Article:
Since 2003, MusicBrainz's core data are in the public domain, additional content, including moderation data, is placed under the Creative Commons CC-BY-NC-SA-2.0 license. The relational database management system is PostgreSQL; the server software is covered by the GNU General Public License. The MusicBrainz client software library, libmusicbrainz, is licensed under the GNU Lesser General Public License, which allows use of the code by proprietary software products. In December 2004, the MusicBrainz project was turned over to the MetaBrainz Foundation, a non-profit group, by its creator Robert Kaye. On 20 January 2006, the first commercial venture to use MusicBrainz data was the Barcelona, Spain-based Linkara in their Linkara Música service. On 28 June 2007, BBC announced that it has licensed MusicBrainz's live data feed to augment their music Web pages; the BBC online music editors will join the MusicBrainz community to contribute their knowledge to the database. On 28 July 2008, the beta of the new BBC Music site was launched, which publishes a page for each MusicBrainz artist.
Amarok – KDE audio player Banshee – multi-platform audio player Beets – automatic CLI music tagger/organiser for Unix-like systems Clementine – multi-platform audio player CDex – Microsoft Windows CD ripper Demlo – a dynamic and extensible music manager using a CLI iEatBrainz – Mac OS X deprecated foo_musicbrainz component for foobar2000 – Music Library/Audio Player Jaikoz – Java mass tag editor Max – Mac OS X CD ripper and audio transcoder Mp3tag – Windows metadata editor and music organizer MusicBrainz Picard – cross-platform album-oriented tag editor MusicBrainz Tagger – deprecated Microsoft Windows tag editor puddletag – a tag editor for PyQt under the GPLv3 Rhythmbox music player – an audio player for Unix-like systems Sound Juicer – GNOME CD ripper Zortam Mp3 Media Studio – Windows music organizer and ID3 Tag Editor. Freedb clients can access MusicBrainz data through the freedb protocol by using the MusicBrainz to FreeDB gateway service, mb2freedb. List of online music databases Making Metadata: The Case of Mus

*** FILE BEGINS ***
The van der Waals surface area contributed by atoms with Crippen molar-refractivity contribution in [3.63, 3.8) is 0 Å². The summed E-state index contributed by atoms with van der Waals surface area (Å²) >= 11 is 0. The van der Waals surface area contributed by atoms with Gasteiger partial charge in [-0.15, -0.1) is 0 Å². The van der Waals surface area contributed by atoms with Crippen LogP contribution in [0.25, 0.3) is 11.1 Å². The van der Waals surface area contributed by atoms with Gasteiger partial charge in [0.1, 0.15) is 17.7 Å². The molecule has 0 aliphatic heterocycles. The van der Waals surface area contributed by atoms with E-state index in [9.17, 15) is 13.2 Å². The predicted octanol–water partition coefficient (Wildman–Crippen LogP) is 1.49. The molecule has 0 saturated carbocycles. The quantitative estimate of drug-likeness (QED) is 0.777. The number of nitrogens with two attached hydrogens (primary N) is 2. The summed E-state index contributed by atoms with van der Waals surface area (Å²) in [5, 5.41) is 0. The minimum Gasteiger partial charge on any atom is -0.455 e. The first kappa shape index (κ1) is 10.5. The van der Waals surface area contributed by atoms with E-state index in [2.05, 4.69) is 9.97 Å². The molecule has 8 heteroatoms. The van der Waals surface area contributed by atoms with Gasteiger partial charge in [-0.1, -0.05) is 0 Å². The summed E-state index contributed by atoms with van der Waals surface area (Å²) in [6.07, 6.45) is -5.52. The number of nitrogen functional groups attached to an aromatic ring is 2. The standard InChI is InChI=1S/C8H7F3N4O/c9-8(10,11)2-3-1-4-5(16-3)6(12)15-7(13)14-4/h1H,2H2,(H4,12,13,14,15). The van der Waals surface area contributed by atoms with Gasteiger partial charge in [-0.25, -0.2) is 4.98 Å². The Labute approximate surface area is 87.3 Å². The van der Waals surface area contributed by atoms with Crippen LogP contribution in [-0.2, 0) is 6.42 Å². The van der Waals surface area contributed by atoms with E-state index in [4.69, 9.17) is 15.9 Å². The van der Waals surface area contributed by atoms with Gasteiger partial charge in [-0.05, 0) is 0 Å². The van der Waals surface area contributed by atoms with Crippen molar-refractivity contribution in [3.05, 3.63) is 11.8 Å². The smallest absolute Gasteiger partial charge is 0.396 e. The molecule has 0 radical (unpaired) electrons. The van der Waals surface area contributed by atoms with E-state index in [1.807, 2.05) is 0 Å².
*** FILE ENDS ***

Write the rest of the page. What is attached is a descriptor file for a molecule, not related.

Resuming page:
Music education is a field of study associated with the teaching and learning of music. It touches on all learning domains, including the psychomotor domain, the cognitive domain, and, in particular and significant ways, the affective domain, including music appreciation and sensitivity. Music training from preschool through post-secondary education is common in most nations because involvement with music is considered a fundamental component of human culture and behavior. Cultures from around the world have different approaches to music education due to the varying histories and politics. Studies show that teaching music from other cultures can help students perceive unfamiliar sounds more comfortably, they show that musical preference is related to the language spoken by the listener and the other sounds they are exposed to within their own culture. During the 20th century, many distinctive approaches were developed or further refined for the teaching of music, some of which have had widespread impact.
The Dalcroze method was developed in the early 20th century by Swiss musician and educator Émile Jaques-Dalcroze. The Kodály Method emphasizes the benefits of physical response to music; the Orff Schulwerk approach to music education leads students to develop their music abilities in a way that parallels the development of western music. The Suzuki method creates the same environment for learning music that a person has for learning their native language. Gordon Music Learning Theory provides the music teacher with a method for teaching musicianship through audiation, Gordon's term for hearing music in the mind with understanding. Conversational Solfège immerses students in the musical literature of their own culture, in this case American; the Carabo-Cone Method involves using props and toys for children to learn basic musical concepts of staff, note duration, the piano keyboard. The concrete environment of the specially planned classroom allows the child to learn the fundamentals of music by exploring through touch.